Tomatoes soon will be ramping up, so why offer a Caprese-type salad now, undermined by insipid, out-of-season fruit? At least our waiter wisely touts the pan-fried calamari with hot cherry peppers, a splendid dish for sharing. The tender, zaftig rings have a whisper of breading for slight crispiness that also soaks up just enough of the tangy juices of the rough-chopped red peppers.
Steaks are the menu’s sly and interesting lot. Extreme beef buffs exalt the value of dry aging, a costly process that adds tenderness and complexity, and concentrates the amino acids that lend a umami savoriness to meat. The restaurant cleverly flaunts its devotion to doing this on the premises, though it only dry ages half its steaks. The Delmonico is Prime, the elite grade expected of top steakhouses, but The Capital Grille dry ages its Choice Certified Angus cuts, a cagey strategy that pays delicious dividends in the coffee-rubbed, bone-in sirloin, tender and deeply savory under a light cloak of shallot butter. The surface is nicely carbonized from ultrahigh heat—but for too long, as the medium-rare reveals precious little pink at the center.
Overcooking plagues the signature Delmonico, too, a bone-in rib-eye dusted with ground porcini mushrooms and drizzled with aged balsamic vinegar that’s intense, acrid, and best requested on the side. The sliced filet mignon’s flavor is mild, so the accompanying sauté of cippolinis and wild mushrooms bestows welcome buzz. Rotund ovals of beef tenderloin paired with a petite butter-poached lobster tail is a tempting play on surf and turf. But at $46, the duo doesn’t add up to the tastiest total. The finely grained loin needs a sear with more gusto, and the limp Maine lobster isn’t worth the gamble at this price.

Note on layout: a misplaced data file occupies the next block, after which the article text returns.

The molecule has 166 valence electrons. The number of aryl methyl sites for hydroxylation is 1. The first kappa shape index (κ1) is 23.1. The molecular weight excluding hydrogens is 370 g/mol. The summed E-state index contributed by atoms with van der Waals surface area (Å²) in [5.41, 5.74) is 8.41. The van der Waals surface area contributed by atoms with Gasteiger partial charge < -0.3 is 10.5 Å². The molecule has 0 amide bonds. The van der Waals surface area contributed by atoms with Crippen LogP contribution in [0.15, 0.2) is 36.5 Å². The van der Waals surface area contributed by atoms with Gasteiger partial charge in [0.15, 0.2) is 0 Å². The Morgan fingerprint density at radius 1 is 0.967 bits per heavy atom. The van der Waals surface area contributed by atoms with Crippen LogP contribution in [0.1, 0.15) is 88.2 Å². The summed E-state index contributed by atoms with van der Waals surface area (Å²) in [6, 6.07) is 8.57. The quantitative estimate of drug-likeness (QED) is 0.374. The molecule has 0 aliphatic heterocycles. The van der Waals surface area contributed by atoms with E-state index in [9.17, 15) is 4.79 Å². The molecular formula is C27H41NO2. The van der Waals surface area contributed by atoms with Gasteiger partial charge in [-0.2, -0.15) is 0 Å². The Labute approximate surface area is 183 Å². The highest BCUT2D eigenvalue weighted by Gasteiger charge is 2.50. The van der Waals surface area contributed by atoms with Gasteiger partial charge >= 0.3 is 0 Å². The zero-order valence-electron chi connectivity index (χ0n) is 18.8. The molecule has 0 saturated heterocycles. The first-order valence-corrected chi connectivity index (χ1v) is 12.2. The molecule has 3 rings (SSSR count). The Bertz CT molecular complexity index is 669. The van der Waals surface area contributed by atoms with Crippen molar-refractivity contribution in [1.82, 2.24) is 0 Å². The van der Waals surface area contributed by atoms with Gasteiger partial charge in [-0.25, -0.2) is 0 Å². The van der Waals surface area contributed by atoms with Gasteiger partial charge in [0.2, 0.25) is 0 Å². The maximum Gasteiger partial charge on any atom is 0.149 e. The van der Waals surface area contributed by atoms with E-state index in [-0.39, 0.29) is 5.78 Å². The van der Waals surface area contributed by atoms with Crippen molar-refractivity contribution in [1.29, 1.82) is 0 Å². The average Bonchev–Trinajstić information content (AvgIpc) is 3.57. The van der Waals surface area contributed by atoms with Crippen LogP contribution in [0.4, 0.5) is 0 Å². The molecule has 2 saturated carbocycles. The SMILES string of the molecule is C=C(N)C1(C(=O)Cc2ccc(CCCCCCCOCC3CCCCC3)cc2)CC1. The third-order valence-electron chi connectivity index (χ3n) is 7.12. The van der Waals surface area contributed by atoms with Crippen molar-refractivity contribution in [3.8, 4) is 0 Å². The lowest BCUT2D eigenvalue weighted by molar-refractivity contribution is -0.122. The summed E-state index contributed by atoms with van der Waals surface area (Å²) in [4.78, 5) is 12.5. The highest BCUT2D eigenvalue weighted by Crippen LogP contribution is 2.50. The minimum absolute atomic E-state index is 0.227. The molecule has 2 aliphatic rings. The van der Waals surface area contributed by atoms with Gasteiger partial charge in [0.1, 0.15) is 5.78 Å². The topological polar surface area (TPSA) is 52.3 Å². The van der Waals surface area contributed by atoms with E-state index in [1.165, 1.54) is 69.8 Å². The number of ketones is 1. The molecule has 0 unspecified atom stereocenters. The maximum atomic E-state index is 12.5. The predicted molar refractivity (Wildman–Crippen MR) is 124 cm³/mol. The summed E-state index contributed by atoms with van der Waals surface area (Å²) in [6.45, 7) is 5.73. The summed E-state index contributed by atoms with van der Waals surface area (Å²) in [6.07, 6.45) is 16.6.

Of the sides, creamed spinach is unexceptional but serviceable, lobster mac ’n’ cheese loses appeal as it quickly turns lukewarm; the unfussy, surprise winner is mashed earthy red potatoes, luxed up with cream and butter. Desserts deliver some welcome luster, especially since dinner entrées don’t sparkle. Stellar picks include a coconut cream tartlet crowned with wide curls of toasted fresh coconut, a weightless ricotta cheesecake with a brûlée lid, and a satiny, deeply concentrated dark-chocolate espresso wedge with a drift of whipped cream.
There’s no denying The Capital Grille covers much of the same territory as its elegant neighbors: courtly service, deep wine lists, cushy surroundings, and lavish fare prepared with ace goods. Divining the difference means focusing on details, where the devil often dwells. To get the most from The Capital Grille, strategize the subtleties: Know your beef cuts and aging techniques, be adamant about temperature specifications, splurge on dessert, and—easiest of all—go for lunch.
House burger, crab-lobster burger, rib-eye sandwich, Wagyu beef carpaccio, New England clam chowder, fried calamari with peppers, Kona-crusted sirloin, porcini-rubbed Delmonico, adults-only Arnold Palmer, coconut cream pie, chocolate espresso cake.
Lunch, $10 to $30; dinner, $10 to $47.
Center booths in dining room; booth No. 21 for viewing action in the exhibition kitchen.
It’s not on the menu, but ask for the pan-seared tofu over chef’s choice of seasonal vegetables and grains.
3333 Bristol St.
Photographs by Priscilla Iezzi
This article originally appeared in the June 2011 issue.